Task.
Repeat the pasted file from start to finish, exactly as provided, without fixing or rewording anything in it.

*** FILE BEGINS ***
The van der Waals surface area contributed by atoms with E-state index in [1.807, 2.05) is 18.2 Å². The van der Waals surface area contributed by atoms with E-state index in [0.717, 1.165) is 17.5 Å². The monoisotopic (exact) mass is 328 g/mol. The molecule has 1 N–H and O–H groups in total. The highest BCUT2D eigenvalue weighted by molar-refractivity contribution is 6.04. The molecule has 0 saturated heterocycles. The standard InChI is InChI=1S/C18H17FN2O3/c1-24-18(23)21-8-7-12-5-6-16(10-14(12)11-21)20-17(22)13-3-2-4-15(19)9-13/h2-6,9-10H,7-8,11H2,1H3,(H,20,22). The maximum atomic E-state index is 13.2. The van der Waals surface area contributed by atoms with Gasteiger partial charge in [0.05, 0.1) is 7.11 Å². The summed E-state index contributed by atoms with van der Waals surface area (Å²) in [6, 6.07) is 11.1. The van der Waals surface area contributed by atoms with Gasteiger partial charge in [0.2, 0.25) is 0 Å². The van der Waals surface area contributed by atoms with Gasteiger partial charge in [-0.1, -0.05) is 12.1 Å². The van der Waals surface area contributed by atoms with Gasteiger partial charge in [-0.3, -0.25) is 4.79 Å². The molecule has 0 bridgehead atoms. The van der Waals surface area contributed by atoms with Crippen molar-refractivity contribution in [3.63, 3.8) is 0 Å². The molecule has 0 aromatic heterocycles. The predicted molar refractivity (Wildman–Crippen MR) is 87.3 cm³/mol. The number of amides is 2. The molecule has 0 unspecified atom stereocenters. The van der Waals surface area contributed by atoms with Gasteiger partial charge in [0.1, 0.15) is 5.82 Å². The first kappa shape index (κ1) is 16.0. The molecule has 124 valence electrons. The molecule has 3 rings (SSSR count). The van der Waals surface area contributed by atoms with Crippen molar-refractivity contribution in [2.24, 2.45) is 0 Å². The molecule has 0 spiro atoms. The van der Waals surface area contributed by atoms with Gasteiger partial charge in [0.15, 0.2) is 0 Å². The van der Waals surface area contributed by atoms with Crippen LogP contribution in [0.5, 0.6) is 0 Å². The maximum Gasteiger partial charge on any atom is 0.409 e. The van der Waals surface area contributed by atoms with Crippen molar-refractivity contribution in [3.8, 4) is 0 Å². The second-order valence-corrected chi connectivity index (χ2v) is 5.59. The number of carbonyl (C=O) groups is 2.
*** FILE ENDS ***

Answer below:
The van der Waals surface area contributed by atoms with E-state index in [1.807, 2.05) is 18.2 Å². The van der Waals surface area contributed by atoms with E-state index in [0.717, 1.165) is 17.5 Å². The monoisotopic (exact) mass is 328 g/mol. The molecule has 1 N–H and O–H groups in total. The highest BCUT2D eigenvalue weighted by molar-refractivity contribution is 6.04. The molecule has 0 saturated heterocycles. The standard InChI is InChI=1S/C18H17FN2O3/c1-24-18(23)21-8-7-12-5-6-16(10-14(12)11-21)20-17(22)13-3-2-4-15(19)9-13/h2-6,9-10H,7-8,11H2,1H3,(H,20,22). The maximum atomic E-state index is 13.2. The van der Waals surface area contributed by atoms with Gasteiger partial charge in [0.05, 0.1) is 7.11 Å². The summed E-state index contributed by atoms with van der Waals surface area (Å²) in [6, 6.07) is 11.1. The van der Waals surface area contributed by atoms with Gasteiger partial charge in [0.2, 0.25) is 0 Å². The van der Waals surface area contributed by atoms with Gasteiger partial charge in [-0.1, -0.05) is 12.1 Å². The van der Waals surface area contributed by atoms with Gasteiger partial charge in [-0.3, -0.25) is 4.79 Å². The molecule has 0 bridgehead atoms. The van der Waals surface area contributed by atoms with Crippen molar-refractivity contribution in [3.63, 3.8) is 0 Å². The molecule has 0 aromatic heterocycles. The predicted molar refractivity (Wildman–Crippen MR) is 87.3 cm³/mol. The number of amides is 2. The molecule has 0 unspecified atom stereocenters. The van der Waals surface area contributed by atoms with Gasteiger partial charge in [0.1, 0.15) is 5.82 Å². The first kappa shape index (κ1) is 16.0. The molecule has 124 valence electrons. The molecule has 3 rings (SSSR count). The van der Waals surface area contributed by atoms with Crippen molar-refractivity contribution in [2.24, 2.45) is 0 Å². The molecule has 0 spiro atoms. The van der Waals surface area contributed by atoms with Gasteiger partial charge in [0.15, 0.2) is 0 Å². The van der Waals surface area contributed by atoms with Crippen LogP contribution in [0.5, 0.6) is 0 Å². The maximum Gasteiger partial charge on any atom is 0.409 e. The van der Waals surface area contributed by atoms with Crippen molar-refractivity contribution in [3.8, 4) is 0 Å². The second-order valence-corrected chi connectivity index (χ2v) is 5.59. The number of carbonyl (C=O) groups is 2.